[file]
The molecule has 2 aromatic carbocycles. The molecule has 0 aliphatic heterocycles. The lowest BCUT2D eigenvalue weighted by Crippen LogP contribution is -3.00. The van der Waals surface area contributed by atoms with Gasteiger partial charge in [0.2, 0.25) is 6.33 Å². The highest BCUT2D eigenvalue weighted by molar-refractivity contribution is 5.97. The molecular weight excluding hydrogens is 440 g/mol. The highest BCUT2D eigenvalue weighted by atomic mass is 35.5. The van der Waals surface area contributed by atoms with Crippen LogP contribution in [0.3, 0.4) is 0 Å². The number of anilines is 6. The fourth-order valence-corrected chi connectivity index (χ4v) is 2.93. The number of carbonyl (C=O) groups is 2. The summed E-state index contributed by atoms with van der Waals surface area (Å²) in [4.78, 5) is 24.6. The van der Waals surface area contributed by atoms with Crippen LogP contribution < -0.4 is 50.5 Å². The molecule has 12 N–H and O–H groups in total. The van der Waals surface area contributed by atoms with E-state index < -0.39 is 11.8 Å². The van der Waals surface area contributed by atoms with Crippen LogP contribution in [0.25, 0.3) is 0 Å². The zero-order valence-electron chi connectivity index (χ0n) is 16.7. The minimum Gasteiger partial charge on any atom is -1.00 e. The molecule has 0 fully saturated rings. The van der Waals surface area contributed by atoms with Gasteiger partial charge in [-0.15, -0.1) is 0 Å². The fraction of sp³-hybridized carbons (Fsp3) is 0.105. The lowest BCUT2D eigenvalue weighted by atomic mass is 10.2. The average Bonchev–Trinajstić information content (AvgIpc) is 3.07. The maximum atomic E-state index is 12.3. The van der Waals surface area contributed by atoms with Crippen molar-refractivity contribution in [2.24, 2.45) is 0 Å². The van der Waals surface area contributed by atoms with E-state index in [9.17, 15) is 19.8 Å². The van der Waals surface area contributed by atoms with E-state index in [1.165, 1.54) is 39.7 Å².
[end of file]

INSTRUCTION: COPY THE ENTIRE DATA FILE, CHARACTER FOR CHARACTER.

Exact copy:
The molecule has 2 aromatic carbocycles. The molecule has 0 aliphatic heterocycles. The lowest BCUT2D eigenvalue weighted by Crippen LogP contribution is -3.00. The van der Waals surface area contributed by atoms with Gasteiger partial charge in [0.2, 0.25) is 6.33 Å². The highest BCUT2D eigenvalue weighted by molar-refractivity contribution is 5.97. The molecular weight excluding hydrogens is 440 g/mol. The highest BCUT2D eigenvalue weighted by atomic mass is 35.5. The van der Waals surface area contributed by atoms with Crippen LogP contribution in [0.3, 0.4) is 0 Å². The number of anilines is 6. The fourth-order valence-corrected chi connectivity index (χ4v) is 2.93. The number of carbonyl (C=O) groups is 2. The summed E-state index contributed by atoms with van der Waals surface area (Å²) in [4.78, 5) is 24.6. The van der Waals surface area contributed by atoms with Crippen LogP contribution < -0.4 is 50.5 Å². The molecule has 12 N–H and O–H groups in total. The van der Waals surface area contributed by atoms with E-state index < -0.39 is 11.8 Å². The van der Waals surface area contributed by atoms with Crippen LogP contribution in [0.25, 0.3) is 0 Å². The zero-order valence-electron chi connectivity index (χ0n) is 16.7. The minimum Gasteiger partial charge on any atom is -1.00 e. The molecule has 0 fully saturated rings. The van der Waals surface area contributed by atoms with Gasteiger partial charge in [-0.15, -0.1) is 0 Å². The fraction of sp³-hybridized carbons (Fsp3) is 0.105. The lowest BCUT2D eigenvalue weighted by atomic mass is 10.2. The average Bonchev–Trinajstić information content (AvgIpc) is 3.07. The maximum atomic E-state index is 12.3. The van der Waals surface area contributed by atoms with Crippen molar-refractivity contribution in [2.24, 2.45) is 0 Å². The van der Waals surface area contributed by atoms with E-state index in [9.17, 15) is 19.8 Å². The van der Waals surface area contributed by atoms with E-state index in [1.165, 1.54) is 39.7 Å².